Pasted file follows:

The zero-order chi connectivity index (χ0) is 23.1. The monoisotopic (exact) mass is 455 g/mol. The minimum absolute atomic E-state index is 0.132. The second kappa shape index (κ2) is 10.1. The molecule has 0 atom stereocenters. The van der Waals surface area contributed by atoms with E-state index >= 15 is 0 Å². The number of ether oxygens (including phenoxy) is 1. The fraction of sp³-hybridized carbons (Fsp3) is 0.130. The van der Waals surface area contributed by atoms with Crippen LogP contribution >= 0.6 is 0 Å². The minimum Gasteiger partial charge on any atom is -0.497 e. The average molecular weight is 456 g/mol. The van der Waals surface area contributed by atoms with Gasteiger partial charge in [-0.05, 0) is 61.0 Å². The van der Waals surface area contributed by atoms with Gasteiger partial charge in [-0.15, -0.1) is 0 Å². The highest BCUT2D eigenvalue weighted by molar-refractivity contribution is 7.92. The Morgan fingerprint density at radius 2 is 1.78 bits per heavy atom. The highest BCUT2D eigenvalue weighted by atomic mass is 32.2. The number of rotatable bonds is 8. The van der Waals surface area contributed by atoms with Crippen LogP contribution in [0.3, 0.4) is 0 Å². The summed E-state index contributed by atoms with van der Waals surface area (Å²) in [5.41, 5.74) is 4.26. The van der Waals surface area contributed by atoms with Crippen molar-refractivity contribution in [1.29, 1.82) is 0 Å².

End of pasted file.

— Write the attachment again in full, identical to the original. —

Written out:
The zero-order chi connectivity index (χ0) is 23.1. The monoisotopic (exact) mass is 455 g/mol. The minimum absolute atomic E-state index is 0.132. The second kappa shape index (κ2) is 10.1. The molecule has 0 atom stereocenters. The van der Waals surface area contributed by atoms with E-state index >= 15 is 0 Å². The number of ether oxygens (including phenoxy) is 1. The fraction of sp³-hybridized carbons (Fsp3) is 0.130. The van der Waals surface area contributed by atoms with Crippen LogP contribution >= 0.6 is 0 Å². The minimum Gasteiger partial charge on any atom is -0.497 e. The average molecular weight is 456 g/mol. The van der Waals surface area contributed by atoms with Gasteiger partial charge in [-0.05, 0) is 61.0 Å². The van der Waals surface area contributed by atoms with Gasteiger partial charge in [-0.15, -0.1) is 0 Å². The highest BCUT2D eigenvalue weighted by molar-refractivity contribution is 7.92. The Morgan fingerprint density at radius 2 is 1.78 bits per heavy atom. The highest BCUT2D eigenvalue weighted by atomic mass is 32.2. The number of rotatable bonds is 8. The van der Waals surface area contributed by atoms with Crippen LogP contribution in [0.3, 0.4) is 0 Å². The summed E-state index contributed by atoms with van der Waals surface area (Å²) in [5.41, 5.74) is 4.26. The van der Waals surface area contributed by atoms with Crippen molar-refractivity contribution in [1.29, 1.82) is 0 Å².